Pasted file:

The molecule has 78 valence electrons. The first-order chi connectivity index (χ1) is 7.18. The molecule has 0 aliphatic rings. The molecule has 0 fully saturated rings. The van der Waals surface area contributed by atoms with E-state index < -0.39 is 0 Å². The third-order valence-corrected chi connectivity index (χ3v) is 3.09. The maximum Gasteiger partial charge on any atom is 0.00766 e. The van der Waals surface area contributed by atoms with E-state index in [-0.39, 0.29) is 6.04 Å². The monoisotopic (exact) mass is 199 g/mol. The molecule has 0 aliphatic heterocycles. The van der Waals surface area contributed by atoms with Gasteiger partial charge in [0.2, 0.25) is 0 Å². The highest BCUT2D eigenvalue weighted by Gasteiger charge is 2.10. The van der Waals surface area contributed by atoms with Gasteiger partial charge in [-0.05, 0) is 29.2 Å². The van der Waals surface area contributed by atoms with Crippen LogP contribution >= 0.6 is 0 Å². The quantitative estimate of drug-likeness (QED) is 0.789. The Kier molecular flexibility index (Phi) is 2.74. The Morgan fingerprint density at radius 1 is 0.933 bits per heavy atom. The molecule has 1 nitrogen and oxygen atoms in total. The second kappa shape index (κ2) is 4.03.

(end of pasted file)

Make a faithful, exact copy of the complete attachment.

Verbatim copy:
The molecule has 78 valence electrons. The first-order chi connectivity index (χ1) is 7.18. The molecule has 0 aliphatic rings. The molecule has 0 fully saturated rings. The van der Waals surface area contributed by atoms with E-state index < -0.39 is 0 Å². The third-order valence-corrected chi connectivity index (χ3v) is 3.09. The maximum Gasteiger partial charge on any atom is 0.00766 e. The van der Waals surface area contributed by atoms with E-state index in [-0.39, 0.29) is 6.04 Å². The monoisotopic (exact) mass is 199 g/mol. The molecule has 0 aliphatic heterocycles. The van der Waals surface area contributed by atoms with Gasteiger partial charge in [0.2, 0.25) is 0 Å². The highest BCUT2D eigenvalue weighted by Gasteiger charge is 2.10. The van der Waals surface area contributed by atoms with Gasteiger partial charge in [-0.05, 0) is 29.2 Å². The van der Waals surface area contributed by atoms with Crippen LogP contribution >= 0.6 is 0 Å². The quantitative estimate of drug-likeness (QED) is 0.789. The Kier molecular flexibility index (Phi) is 2.74. The Morgan fingerprint density at radius 1 is 0.933 bits per heavy atom. The molecule has 1 nitrogen and oxygen atoms in total. The second kappa shape index (κ2) is 4.03.